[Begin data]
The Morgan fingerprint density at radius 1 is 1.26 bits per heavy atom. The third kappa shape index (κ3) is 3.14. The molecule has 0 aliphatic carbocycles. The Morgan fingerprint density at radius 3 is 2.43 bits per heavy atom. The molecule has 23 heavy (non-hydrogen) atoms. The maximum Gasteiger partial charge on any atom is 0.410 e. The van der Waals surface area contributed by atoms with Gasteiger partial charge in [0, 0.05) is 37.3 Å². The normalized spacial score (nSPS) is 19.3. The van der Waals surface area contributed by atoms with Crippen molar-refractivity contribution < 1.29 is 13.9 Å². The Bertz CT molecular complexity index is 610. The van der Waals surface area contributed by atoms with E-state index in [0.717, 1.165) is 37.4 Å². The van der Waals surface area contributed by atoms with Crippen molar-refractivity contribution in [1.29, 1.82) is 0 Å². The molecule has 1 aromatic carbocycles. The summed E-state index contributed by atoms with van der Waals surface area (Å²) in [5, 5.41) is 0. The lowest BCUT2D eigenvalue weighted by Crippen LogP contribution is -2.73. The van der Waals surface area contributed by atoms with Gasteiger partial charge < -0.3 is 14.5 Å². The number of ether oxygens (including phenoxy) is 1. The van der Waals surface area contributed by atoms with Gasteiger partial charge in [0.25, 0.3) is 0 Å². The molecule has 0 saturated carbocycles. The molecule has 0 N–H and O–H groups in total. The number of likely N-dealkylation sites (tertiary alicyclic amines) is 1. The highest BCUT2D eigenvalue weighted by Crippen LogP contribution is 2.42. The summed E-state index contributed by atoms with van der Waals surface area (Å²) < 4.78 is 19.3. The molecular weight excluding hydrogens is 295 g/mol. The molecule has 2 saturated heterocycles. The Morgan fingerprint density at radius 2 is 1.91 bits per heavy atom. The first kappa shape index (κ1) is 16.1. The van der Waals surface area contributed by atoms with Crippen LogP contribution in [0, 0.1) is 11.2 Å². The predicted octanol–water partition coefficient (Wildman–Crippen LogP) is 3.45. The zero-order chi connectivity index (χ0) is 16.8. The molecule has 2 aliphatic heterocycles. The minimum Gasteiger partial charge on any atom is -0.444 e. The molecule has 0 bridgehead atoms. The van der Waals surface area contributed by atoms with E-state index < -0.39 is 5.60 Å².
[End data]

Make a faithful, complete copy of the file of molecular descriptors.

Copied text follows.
The Morgan fingerprint density at radius 1 is 1.26 bits per heavy atom. The third kappa shape index (κ3) is 3.14. The molecule has 0 aliphatic carbocycles. The Morgan fingerprint density at radius 3 is 2.43 bits per heavy atom. The molecule has 23 heavy (non-hydrogen) atoms. The maximum Gasteiger partial charge on any atom is 0.410 e. The van der Waals surface area contributed by atoms with Gasteiger partial charge in [0, 0.05) is 37.3 Å². The normalized spacial score (nSPS) is 19.3. The van der Waals surface area contributed by atoms with Crippen molar-refractivity contribution < 1.29 is 13.9 Å². The Bertz CT molecular complexity index is 610. The van der Waals surface area contributed by atoms with E-state index in [0.717, 1.165) is 37.4 Å². The van der Waals surface area contributed by atoms with Crippen molar-refractivity contribution in [1.29, 1.82) is 0 Å². The molecule has 1 aromatic carbocycles. The summed E-state index contributed by atoms with van der Waals surface area (Å²) in [5, 5.41) is 0. The lowest BCUT2D eigenvalue weighted by Crippen LogP contribution is -2.73. The van der Waals surface area contributed by atoms with Gasteiger partial charge < -0.3 is 14.5 Å². The number of ether oxygens (including phenoxy) is 1. The van der Waals surface area contributed by atoms with Gasteiger partial charge in [0.25, 0.3) is 0 Å². The molecule has 0 saturated carbocycles. The molecule has 0 N–H and O–H groups in total. The number of likely N-dealkylation sites (tertiary alicyclic amines) is 1. The highest BCUT2D eigenvalue weighted by Crippen LogP contribution is 2.42. The summed E-state index contributed by atoms with van der Waals surface area (Å²) < 4.78 is 19.3. The molecular weight excluding hydrogens is 295 g/mol. The molecule has 2 saturated heterocycles. The Morgan fingerprint density at radius 2 is 1.91 bits per heavy atom. The first kappa shape index (κ1) is 16.1. The van der Waals surface area contributed by atoms with Crippen LogP contribution in [0, 0.1) is 11.2 Å². The predicted octanol–water partition coefficient (Wildman–Crippen LogP) is 3.45. The zero-order chi connectivity index (χ0) is 16.8. The molecule has 2 aliphatic heterocycles. The minimum Gasteiger partial charge on any atom is -0.444 e. The molecule has 0 bridgehead atoms. The van der Waals surface area contributed by atoms with E-state index < -0.39 is 5.60 Å².